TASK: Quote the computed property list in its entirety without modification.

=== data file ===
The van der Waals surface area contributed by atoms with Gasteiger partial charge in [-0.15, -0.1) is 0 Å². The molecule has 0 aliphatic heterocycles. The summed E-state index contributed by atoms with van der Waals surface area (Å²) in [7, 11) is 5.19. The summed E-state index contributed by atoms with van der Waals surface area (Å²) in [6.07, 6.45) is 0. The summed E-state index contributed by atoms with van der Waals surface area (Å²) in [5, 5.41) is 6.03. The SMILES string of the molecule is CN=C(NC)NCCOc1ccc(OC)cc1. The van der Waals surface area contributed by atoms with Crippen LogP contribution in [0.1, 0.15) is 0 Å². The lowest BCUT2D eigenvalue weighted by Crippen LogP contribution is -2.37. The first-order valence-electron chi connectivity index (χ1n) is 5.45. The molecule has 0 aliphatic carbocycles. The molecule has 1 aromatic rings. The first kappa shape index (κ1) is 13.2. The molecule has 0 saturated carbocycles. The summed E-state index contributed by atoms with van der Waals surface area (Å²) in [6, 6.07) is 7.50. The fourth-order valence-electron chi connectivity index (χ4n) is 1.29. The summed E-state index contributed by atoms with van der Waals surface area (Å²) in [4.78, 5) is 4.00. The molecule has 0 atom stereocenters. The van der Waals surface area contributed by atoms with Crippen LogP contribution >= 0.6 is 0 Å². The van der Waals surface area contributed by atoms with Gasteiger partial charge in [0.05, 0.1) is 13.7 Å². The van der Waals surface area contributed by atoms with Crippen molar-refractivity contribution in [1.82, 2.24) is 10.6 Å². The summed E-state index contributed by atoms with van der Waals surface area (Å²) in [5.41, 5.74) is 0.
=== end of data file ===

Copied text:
The van der Waals surface area contributed by atoms with Gasteiger partial charge in [-0.15, -0.1) is 0 Å². The molecule has 0 aliphatic heterocycles. The summed E-state index contributed by atoms with van der Waals surface area (Å²) in [7, 11) is 5.19. The summed E-state index contributed by atoms with van der Waals surface area (Å²) in [6.07, 6.45) is 0. The summed E-state index contributed by atoms with van der Waals surface area (Å²) in [5, 5.41) is 6.03. The SMILES string of the molecule is CN=C(NC)NCCOc1ccc(OC)cc1. The van der Waals surface area contributed by atoms with Crippen LogP contribution in [0.1, 0.15) is 0 Å². The lowest BCUT2D eigenvalue weighted by Crippen LogP contribution is -2.37. The first-order valence-electron chi connectivity index (χ1n) is 5.45. The molecule has 0 aliphatic carbocycles. The molecule has 1 aromatic rings. The first kappa shape index (κ1) is 13.2. The molecule has 0 saturated carbocycles. The summed E-state index contributed by atoms with van der Waals surface area (Å²) in [6, 6.07) is 7.50. The fourth-order valence-electron chi connectivity index (χ4n) is 1.29. The summed E-state index contributed by atoms with van der Waals surface area (Å²) in [4.78, 5) is 4.00. The molecule has 0 atom stereocenters. The van der Waals surface area contributed by atoms with Crippen LogP contribution >= 0.6 is 0 Å². The van der Waals surface area contributed by atoms with Gasteiger partial charge in [0.05, 0.1) is 13.7 Å². The van der Waals surface area contributed by atoms with Crippen molar-refractivity contribution in [1.82, 2.24) is 10.6 Å². The summed E-state index contributed by atoms with van der Waals surface area (Å²) in [5.41, 5.74) is 0.